Aleksander Tansman was born in Poland in 1897, and after music study in his native country, he moved to Paris in 1919, where he so embraced French culture that he changed his name to Alexandre Tansman. He started friendships with Stravinsky, Milhaud, and Schoenberg, and in 1938 was granted French citizenship. To escape the German Reich, he moved to the United States in 1941, along with many of his associates. In America, he enjoyed a very successful career. Eminent conductors, such as Leopold Stokowski, Arturo Toscanini, and Eugene Ormandy, performed his symphonies, but they are seldom heard today. Chandos has labeled this hybrid SACD as "Vol.1" in a series, and subtitled it "The War Years," since the works on it were composed from 1936-1944.
Tansmans music is largely neoclassic and very listenable. His use of chromaticism might remind some of Scriabin, but he manages to incorporate large, lyrical melodies that seem more Gaelic in nature. Tansman admired Ravels orchestration, and it shows in his scoring, which is delicate and colorful. The Sixth Symphony is a real demonstration piece in that respect. The first movement is for winds, percussion, and piano, the second for strings, the third for the full orchestra, and the fourth for full orchestra with added chorus singing honors to French soldiers fallen in the war.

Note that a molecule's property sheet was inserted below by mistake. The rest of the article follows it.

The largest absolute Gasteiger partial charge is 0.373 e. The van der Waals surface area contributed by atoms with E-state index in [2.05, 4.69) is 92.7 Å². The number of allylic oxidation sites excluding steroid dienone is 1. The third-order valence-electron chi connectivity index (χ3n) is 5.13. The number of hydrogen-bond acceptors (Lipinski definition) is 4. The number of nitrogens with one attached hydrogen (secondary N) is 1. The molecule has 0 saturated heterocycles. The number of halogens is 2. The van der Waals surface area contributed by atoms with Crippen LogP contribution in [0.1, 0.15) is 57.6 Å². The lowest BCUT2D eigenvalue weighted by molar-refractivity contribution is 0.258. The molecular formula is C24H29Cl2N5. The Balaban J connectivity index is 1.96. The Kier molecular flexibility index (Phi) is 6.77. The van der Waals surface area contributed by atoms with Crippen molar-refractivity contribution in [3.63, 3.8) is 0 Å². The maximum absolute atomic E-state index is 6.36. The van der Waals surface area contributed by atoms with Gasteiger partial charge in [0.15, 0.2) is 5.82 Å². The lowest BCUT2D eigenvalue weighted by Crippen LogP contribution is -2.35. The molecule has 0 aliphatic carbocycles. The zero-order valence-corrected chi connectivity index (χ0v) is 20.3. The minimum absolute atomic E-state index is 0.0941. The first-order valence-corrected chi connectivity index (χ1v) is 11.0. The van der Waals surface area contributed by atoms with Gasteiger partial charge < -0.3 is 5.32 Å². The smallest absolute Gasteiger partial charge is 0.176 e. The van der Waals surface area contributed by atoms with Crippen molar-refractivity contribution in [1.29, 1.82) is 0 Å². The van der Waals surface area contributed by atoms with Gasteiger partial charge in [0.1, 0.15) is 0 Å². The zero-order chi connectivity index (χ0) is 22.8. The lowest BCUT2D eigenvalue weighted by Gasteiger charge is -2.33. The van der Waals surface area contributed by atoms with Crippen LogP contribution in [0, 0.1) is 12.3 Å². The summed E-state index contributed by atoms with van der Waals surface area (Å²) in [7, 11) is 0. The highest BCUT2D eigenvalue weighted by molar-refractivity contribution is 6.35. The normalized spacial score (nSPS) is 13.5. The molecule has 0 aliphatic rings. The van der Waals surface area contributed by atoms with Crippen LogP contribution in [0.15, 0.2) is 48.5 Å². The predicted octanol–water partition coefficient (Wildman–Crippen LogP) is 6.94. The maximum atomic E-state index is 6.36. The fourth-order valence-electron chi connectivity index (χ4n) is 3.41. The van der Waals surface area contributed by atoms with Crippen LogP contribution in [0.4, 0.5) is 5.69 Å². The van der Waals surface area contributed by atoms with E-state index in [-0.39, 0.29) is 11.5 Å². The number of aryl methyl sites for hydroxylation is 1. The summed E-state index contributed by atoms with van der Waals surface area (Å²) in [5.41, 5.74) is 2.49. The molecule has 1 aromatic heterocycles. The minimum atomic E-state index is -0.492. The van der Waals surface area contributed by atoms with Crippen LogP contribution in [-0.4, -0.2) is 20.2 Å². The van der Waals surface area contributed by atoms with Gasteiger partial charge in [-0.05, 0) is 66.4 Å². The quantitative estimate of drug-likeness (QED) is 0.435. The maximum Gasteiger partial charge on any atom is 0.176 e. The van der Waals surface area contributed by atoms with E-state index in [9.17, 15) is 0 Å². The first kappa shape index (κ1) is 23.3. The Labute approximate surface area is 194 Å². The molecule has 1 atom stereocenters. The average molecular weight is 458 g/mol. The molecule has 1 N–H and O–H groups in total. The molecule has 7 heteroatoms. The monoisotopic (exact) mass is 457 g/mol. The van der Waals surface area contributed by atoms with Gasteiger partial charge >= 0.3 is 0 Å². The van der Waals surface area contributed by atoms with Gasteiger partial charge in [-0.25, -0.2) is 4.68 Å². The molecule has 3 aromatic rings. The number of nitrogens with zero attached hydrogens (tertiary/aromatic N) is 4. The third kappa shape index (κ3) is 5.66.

Caetani is a most sympathetic conductor for this music, and the Australian orchestra is first-rate. The recorded sound is warm and transparent, far better than the companys SACD efforts from the UK. The multichannel tracks have more presence than the stereo ones, and though they give a twelfth-row perspective, they are very alive and appealing.
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